12. Facility overview for commercial application of selected Rocky Flats facilities

    International Nuclear Information System (INIS)

    1996-11-01

    The purpose of this Facility Overview is to support the Rocky Flats Local Impacts Initiative's Request for Interest, to solicit interest from commercial corporations for utilizing buildings 865 and 883, and the equipment contained within each building, for a commercial venture. In the following sections, this document describes the Rocky Flats Site, the buildings available for lease, the equipment within these buildings, the site services available to a tenant, the human resources available to support operations in buildings 865 and 883, and the environmental condition of the buildings and property. In addition, a brief description is provided of the work performed to date to explore the potential products that might be manufactured in Buildings 865 and 883, and the markets for these products

  13. Site Selection for Surplus Plutonium Disposition Facilities at the Savannah River Site

    International Nuclear Information System (INIS)

    Wike, L.D.

    2000-01-01

    A site selection study was conducted to evaluate locations for the proposed Surplus Plutonium Disposition Facilities. Facilities to be located include the Mixed Oxide (MOX) Fuel Fabrication Facility, the Pit Disassembly and Conversion Facility (PDCF), and the Plutonium Immobilization Project (PIP) facility. Objectives of the study include: (1) Confirm that the Department of Energy (DOE) selected locations for the MOX and PDCF were suitable based on selected siting criteria, (2) Recommend a site in the vicinity of F Area that is suitable for the PIP, and (3) Identify alternative suitable sites for one or more of these facilities in the event that further geotechnical characterization or other considerations result in disqualification of a currently proposed site

  14. Analysis on working pressure selection of ACME integral test facility

    International Nuclear Information System (INIS)

    Chen Lian; Chang Huajian; Li Yuquan; Ye Zishen; Qin Benke

    2011-01-01

    An integral effects test facility, advanced core cooling mechanism experiment facility (ACME) was designed to verify the performance of the passive safety system and validate its safety analysis codes of a pressurized water reactor power plant. Three test facilities for AP1000 design were introduced and review was given. The problems resulted from the different working pressures of its test facilities were analyzed. Then a detailed description was presented on the working pressure selection of ACME facility as well as its characteristics. And the approach of establishing desired testing initial condition was discussed. The selected 9.3 MPa working pressure covered almost all important passive safety system enables the ACME to simulate the LOCAs with the same pressure and property similitude as the prototype. It's expected that the ACME design would be an advanced core cooling integral test facility design. (authors)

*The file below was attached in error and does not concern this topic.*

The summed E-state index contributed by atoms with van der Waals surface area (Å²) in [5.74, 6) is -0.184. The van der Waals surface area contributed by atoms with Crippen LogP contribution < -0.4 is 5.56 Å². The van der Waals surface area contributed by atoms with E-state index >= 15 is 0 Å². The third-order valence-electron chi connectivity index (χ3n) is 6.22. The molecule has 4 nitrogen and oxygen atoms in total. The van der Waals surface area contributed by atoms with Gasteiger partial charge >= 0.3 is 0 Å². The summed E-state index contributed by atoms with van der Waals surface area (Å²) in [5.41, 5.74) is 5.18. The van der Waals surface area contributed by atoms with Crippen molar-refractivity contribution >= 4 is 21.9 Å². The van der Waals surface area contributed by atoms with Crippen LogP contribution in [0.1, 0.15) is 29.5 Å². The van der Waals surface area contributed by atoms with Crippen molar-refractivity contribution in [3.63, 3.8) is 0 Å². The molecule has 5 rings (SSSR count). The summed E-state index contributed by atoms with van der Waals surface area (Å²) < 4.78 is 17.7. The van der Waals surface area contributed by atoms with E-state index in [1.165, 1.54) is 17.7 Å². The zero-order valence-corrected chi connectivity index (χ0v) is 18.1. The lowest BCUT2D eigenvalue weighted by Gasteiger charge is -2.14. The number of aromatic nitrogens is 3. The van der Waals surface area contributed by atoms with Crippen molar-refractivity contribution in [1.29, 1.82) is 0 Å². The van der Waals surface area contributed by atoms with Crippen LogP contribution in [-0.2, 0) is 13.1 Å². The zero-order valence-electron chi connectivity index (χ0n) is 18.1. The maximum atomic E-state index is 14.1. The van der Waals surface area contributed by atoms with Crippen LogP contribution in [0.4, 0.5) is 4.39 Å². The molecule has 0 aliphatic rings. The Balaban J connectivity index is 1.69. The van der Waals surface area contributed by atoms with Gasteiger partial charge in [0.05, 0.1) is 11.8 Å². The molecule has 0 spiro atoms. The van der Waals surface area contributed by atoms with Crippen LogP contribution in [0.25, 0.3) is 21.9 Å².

15. Currently developing opportunities in food irradiation and modern irradiation facilities

    International Nuclear Information System (INIS)

    Wanke, R.

    1997-01-01

    I. Factor currently influencing advancing opportunities for food irradiation include: heightened incidence and awareness of food borne illnesses and causes. Concerns about ensuring food safety in international as well as domestic trade. Regulatory actions regarding commonly used fumigants/pesticides e.g. Me Br. II. Modern irradiator design: the SteriGenics M ini Cell . A new design for new opportunities. Faster installation of facility. Operationally and space efficient. Provides local o nsite control . Red meat: a currently developing opportunity. (Author)

  16. Current status of JAERI Tokai hot cell facilities

    International Nuclear Information System (INIS)

    Itami, Hiroharu; Morozumi, Minoru; Yamahara, Takeshi

    1992-01-01

    JAERI has 4 hot cell facilities in order to examine high radioactive materials. Three of them, the Research Hot Laboratory, the Reactor Fuel Examination Facility and the Waste Safety Testing Facility are located in the JAERI Tokai site, and the rest is the JMTR Hot Laboratory in the Oarai site. The Research Hot Laboratory (RHL) was constructed for post-irradiation examination (PIE), especially nuclear related basic research experiment, such as metallurgical, chemical and mechanical examination on fuels and materials irradiated in research and test reactors. This facility has 10 large dimension concrete and 38 lead cells. At present the RHL is used for various kinds of examinations of high radioactive samples such as fuels of research and test reactors, power reactors and high temperature testing reactor (HTTR), and structural materials. The Reactor Fuel Examination Facility (RFEF) was designed and constructed for carrying out PIE of irradiated full-size fuel assemblies of light water reactors (LWRs). This facility has a storage pool, 8 concrete and 5 lead cells. They are currently used for safety evaluation on high burnup and advanced lWR fuels as part of the national program. The Waste Safety Testing Facility (WASTEF) was designed and constructed for safety research on long-term storage and disposal of high level radioactive wastes, generated by fuel reprocessing. The WASTEF has 5 concrete cells and 1 lead cell. Examinations on the behavior of various long-lived fission products in a glass form and in a canister and, releasing behavior of them out of a canister are carrying out under the condition at storage. (author)

  17. Ion beams from high-current PF facilities

    Energy Technology Data Exchange (ETDEWEB)

    Sadowski, M [Soltan Inst. for Nuclear Studies, Otwock-Swierk (Poland)

    1997-12-31